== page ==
Altruism for infants

20th April 2001 at 01:00
Those working with children under five should focus on their developing social skills and the ability to empathise with others, according to Professor Colin Blakemore, director of the Centre for Cognitive Neuroscience at Oxford University.

Scientific evidence now suggests that these vital skills may only be fully incorporated during those years, while the brain is still developing, he told an audience at the Royal Society of Arts. As social skills are practised, they may be altering the structure of the brain.

Children's brains, between the ages of two and five, are programmed to learn about the self, relationships, empathy and altruism. Between the ages of one and four, children develop a sense of themselves and their beliefs in relation to others and also the understanding that other people have different ideas, opinions and feelings. Professor Blakemore said that in the pre-school years the focusof learning should be on collaboration, empathy, social conscience and responsibility. Research shows that concentrating on literacy and numeracy before the age of seven or eight has no lasting benefits, and those who start at seven have often overtaken the early starters by the time they reach 16.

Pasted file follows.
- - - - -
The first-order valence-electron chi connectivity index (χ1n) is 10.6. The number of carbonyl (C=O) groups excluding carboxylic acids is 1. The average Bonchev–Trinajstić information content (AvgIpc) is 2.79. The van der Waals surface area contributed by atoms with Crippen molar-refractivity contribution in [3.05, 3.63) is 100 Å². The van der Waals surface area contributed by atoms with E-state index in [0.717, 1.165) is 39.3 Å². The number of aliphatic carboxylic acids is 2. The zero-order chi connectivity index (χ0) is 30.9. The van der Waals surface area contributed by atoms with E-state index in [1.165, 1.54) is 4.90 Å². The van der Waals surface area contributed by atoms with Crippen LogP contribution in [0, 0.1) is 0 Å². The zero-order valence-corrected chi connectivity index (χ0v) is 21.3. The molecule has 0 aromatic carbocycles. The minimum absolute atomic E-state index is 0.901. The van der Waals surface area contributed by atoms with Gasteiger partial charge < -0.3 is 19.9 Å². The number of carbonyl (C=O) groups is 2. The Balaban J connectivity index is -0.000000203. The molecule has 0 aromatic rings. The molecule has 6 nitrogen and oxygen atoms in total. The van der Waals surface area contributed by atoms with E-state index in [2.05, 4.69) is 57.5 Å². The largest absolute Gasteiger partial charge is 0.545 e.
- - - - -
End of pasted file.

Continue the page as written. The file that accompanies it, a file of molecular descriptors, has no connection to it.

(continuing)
Colin Blakemore told educationists and policy-makers that opting for academic hothousing is a mistake. An important chance will be missed in the two pre-school years if early-years educators don't emphasise the values of co-operation, altruism, collaboration and social duty at a time in their development when children are most responsive to these concepts.

Professor Blakemore's speech can be found at SECTION:Features NO PHYSICAL FILEA child's skull houses a brain programmed to develop an understanding of self, relationships , empathy and altruism before the age of five

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